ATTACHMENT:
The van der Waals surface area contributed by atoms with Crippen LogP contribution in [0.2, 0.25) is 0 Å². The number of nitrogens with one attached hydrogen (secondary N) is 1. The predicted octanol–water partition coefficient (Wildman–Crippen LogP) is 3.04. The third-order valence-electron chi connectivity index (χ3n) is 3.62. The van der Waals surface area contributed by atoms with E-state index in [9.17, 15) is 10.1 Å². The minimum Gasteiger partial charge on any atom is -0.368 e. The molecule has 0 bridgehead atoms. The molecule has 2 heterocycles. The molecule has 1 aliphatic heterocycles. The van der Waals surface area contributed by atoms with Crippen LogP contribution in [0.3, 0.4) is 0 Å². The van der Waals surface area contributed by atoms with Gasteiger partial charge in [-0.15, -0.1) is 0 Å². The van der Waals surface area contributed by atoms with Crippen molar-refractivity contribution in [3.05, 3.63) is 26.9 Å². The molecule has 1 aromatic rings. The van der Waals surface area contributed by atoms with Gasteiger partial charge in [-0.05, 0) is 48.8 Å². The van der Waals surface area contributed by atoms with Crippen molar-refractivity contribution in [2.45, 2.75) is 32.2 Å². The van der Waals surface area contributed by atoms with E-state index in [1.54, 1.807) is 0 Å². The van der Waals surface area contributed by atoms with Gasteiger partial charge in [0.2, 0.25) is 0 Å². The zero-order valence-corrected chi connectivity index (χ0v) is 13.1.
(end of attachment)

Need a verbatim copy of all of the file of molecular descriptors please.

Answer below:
The van der Waals surface area contributed by atoms with Crippen LogP contribution in [0.2, 0.25) is 0 Å². The number of nitrogens with one attached hydrogen (secondary N) is 1. The predicted octanol–water partition coefficient (Wildman–Crippen LogP) is 3.04. The third-order valence-electron chi connectivity index (χ3n) is 3.62. The van der Waals surface area contributed by atoms with E-state index in [9.17, 15) is 10.1 Å². The minimum Gasteiger partial charge on any atom is -0.368 e. The molecule has 0 bridgehead atoms. The molecule has 2 heterocycles. The molecule has 1 aliphatic heterocycles. The van der Waals surface area contributed by atoms with Crippen LogP contribution in [0.3, 0.4) is 0 Å². The van der Waals surface area contributed by atoms with Gasteiger partial charge in [-0.15, -0.1) is 0 Å². The van der Waals surface area contributed by atoms with Crippen molar-refractivity contribution in [3.05, 3.63) is 26.9 Å². The molecule has 1 aromatic rings. The van der Waals surface area contributed by atoms with Gasteiger partial charge in [-0.05, 0) is 48.8 Å². The van der Waals surface area contributed by atoms with Crippen molar-refractivity contribution in [2.45, 2.75) is 32.2 Å². The van der Waals surface area contributed by atoms with E-state index in [1.54, 1.807) is 0 Å². The van der Waals surface area contributed by atoms with Gasteiger partial charge in [0.2, 0.25) is 0 Å². The zero-order valence-corrected chi connectivity index (χ0v) is 13.1.